Echinacea has grown in popularity in recent years, particularly in Germany where its purported uses are noted as a natural dietary aid for the common cold and other similar viral infections. However, did you know that echinacea trended once before, way back during the 18th century where Native American Indians used to treat wounds & infections like blood poisoning, malaria, and scarlet fever. "So why am I only hearing of echinacea now?” I hear you ask. Well that answer is simple; pharmaceutical drugs. As medical science improved, and antibiotics began to circulate, the use of echinacea drastically declined.
What is echinacea?
Echinacea (also known as E. angustifolia & E. pallida) is a genus of herbaceous flowering plants from the daisy family, which grows in the open wooded areas of central North America.
Does echinacea actually do anything?
If you consider ancient American history and the more present, up-to-date research of German scientists then it's hard to deny that echinacea doesn't benefit our bodies in some way. In fact, several laboratory studies have suggested that echinacea is brimming full of antioxidant-rich active substances that may relieve pain, reduce Inflammation, and offer natural Immune Support too!
Can echinacea stop a cold?
The last study into use of echinacea for cold prevention (carried out in 2006) revealed that while it doesn't appear to stop a cold it could well lessen related symptoms and the overall length that a cold sufferer experiences these symptoms.
Why is echinacea not FDA approved?
In the United States of America, the FDA (Food and Drug Administration) will not approve herbal dietary Supplements as they classify them as Food and not drugs, which they state can treat, diagnose, cure, or alleviate the effects of diseases. In Germany this is not the case and herbs are regulated by their government. As a matter of fact, the German government has even approved the use of echinacea for the treatment of Urinary Tract infections, Cold & Flu symptoms, slow healing wounds, and upper respiratory tract infections.
Can I take vitamin C and echinacea together?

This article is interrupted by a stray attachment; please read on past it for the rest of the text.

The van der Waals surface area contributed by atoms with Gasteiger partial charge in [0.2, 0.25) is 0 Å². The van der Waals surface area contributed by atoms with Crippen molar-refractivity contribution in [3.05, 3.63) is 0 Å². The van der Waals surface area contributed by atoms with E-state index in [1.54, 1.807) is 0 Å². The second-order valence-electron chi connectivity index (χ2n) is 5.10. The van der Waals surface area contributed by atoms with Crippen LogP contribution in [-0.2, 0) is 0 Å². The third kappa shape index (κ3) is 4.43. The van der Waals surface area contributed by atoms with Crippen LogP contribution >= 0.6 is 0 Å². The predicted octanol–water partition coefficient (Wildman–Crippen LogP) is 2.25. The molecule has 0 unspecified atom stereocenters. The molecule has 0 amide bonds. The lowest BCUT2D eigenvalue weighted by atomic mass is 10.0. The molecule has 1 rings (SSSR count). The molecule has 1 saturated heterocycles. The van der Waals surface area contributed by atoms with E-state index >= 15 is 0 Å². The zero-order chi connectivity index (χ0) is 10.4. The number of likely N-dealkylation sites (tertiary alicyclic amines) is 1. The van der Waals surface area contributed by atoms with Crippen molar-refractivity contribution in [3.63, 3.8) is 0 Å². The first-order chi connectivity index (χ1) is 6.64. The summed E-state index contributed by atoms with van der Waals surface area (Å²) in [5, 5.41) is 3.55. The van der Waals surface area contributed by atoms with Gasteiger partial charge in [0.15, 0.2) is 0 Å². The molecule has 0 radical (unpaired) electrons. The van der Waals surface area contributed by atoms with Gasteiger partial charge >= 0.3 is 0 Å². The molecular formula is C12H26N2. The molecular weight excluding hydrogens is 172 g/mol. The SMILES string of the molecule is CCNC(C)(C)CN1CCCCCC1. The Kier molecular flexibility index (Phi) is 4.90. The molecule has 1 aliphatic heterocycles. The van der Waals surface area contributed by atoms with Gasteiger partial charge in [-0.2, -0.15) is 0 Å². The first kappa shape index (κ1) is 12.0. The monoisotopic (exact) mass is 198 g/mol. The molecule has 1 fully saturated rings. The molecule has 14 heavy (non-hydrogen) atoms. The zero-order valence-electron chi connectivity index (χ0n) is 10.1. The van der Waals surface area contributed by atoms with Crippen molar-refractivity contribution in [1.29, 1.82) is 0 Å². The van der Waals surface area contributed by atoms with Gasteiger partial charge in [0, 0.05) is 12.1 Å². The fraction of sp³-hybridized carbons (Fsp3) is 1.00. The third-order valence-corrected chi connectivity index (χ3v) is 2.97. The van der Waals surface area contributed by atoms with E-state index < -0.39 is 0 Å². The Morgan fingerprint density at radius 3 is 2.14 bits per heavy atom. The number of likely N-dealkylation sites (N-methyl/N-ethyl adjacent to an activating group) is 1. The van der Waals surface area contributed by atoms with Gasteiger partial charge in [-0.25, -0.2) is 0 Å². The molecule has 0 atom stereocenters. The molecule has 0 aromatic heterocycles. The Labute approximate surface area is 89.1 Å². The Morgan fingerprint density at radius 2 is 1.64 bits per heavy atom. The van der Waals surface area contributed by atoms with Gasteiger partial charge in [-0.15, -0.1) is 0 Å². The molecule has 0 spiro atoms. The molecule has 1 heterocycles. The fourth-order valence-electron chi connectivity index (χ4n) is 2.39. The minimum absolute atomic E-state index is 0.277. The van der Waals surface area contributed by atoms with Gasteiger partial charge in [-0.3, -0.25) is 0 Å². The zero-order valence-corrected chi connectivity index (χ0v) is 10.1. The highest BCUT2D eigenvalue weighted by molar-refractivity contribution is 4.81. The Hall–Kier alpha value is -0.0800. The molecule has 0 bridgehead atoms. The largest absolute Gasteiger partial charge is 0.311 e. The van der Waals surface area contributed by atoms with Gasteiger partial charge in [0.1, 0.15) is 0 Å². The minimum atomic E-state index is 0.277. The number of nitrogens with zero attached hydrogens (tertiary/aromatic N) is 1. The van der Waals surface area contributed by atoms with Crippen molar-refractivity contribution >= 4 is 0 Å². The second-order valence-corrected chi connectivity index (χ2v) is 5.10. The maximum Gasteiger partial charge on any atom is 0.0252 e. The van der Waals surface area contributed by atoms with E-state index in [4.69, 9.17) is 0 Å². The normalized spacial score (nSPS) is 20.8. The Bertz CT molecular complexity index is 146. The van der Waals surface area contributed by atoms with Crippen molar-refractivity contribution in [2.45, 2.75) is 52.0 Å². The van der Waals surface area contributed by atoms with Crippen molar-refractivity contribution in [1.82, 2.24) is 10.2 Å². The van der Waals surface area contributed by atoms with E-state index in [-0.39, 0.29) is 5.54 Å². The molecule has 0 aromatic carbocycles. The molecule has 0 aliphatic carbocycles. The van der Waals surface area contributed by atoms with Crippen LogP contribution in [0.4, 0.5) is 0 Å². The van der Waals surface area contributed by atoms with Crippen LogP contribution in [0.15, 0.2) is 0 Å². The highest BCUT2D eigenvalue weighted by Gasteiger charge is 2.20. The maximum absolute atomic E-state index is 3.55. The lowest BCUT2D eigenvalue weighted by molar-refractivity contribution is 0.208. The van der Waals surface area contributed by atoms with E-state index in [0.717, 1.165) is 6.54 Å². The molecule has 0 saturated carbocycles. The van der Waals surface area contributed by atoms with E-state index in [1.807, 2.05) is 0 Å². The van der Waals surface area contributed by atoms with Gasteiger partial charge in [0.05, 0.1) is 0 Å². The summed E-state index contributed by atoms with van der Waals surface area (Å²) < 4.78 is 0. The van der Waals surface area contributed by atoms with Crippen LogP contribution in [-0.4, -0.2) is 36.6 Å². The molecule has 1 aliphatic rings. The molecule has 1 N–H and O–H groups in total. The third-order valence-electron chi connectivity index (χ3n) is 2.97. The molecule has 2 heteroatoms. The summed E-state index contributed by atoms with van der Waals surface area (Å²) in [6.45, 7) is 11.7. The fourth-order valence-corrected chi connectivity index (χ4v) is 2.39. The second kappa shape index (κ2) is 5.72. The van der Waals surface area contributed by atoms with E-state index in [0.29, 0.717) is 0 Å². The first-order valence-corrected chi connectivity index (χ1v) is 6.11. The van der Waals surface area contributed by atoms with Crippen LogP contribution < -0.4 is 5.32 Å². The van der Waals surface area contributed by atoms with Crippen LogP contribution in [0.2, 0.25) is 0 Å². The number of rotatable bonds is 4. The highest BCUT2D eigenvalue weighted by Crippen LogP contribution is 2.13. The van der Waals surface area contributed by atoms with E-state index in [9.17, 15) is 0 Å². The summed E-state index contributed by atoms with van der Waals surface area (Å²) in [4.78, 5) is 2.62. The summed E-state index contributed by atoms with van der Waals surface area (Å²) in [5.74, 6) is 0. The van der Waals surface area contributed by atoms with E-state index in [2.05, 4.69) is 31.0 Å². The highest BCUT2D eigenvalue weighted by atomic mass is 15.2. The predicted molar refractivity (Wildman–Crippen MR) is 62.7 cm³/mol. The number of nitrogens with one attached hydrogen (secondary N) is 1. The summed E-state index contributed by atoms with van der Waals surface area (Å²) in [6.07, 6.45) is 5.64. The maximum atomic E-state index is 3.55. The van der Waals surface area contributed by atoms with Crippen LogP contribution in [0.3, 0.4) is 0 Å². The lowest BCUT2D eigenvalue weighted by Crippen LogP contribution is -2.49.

To date, no interactions have been found between echinacea and Vitamin C. And as both of these active ingredients are regularly touted as natural cold remedies, it's safe to assume they should have some sort of beneficial effect upon your Immune System. In any case, you should consult your healthcare provider to ensure that no potential interactions could cause you any harm.
What does echinacea do for your skin?
A Skincare product infused with echinacea, such as A.Vogel Echinacea Cream 35g, may work to boost your skin's own moisturising properties by increasing levels of ceramides and epidermal lipids. And as echinacea is also thought to possess excellent anti-inflammatory properties, Acne sufferers may benefit from regular application.
How long can you safely take echinacea?
For most people, echinacea can be used both short-term, for a period of approximately ten days, or long-term over the course of six months. Depending on how you intend to use echinacea, it is always recommended to seek the expert guidance of your GP or registered herbalist.
Is echinacea worth taking?
Let's be honest, the chances that you or a family member will go down with a cold this winter are highly likely. There's also no denying that while research into the medicinal use of echinacea may be patchy and a little inconclusive in places, echinacea supplements do appear to shorten the duration of a cold & slightly reduce symptoms.
At the end of the day it's a matter of personal opinion. Some individuals swear by echinacea at the first sign of a cold while others may take it during the height of symptoms to accelerate recovery. And as echinacea can be taken safely by most people alongside the likes of pharmaceutical drugs, such as ibuprofen and amoxicillin, what's the harm in keeping a natural alternative on stand-by within your first aid box this winter?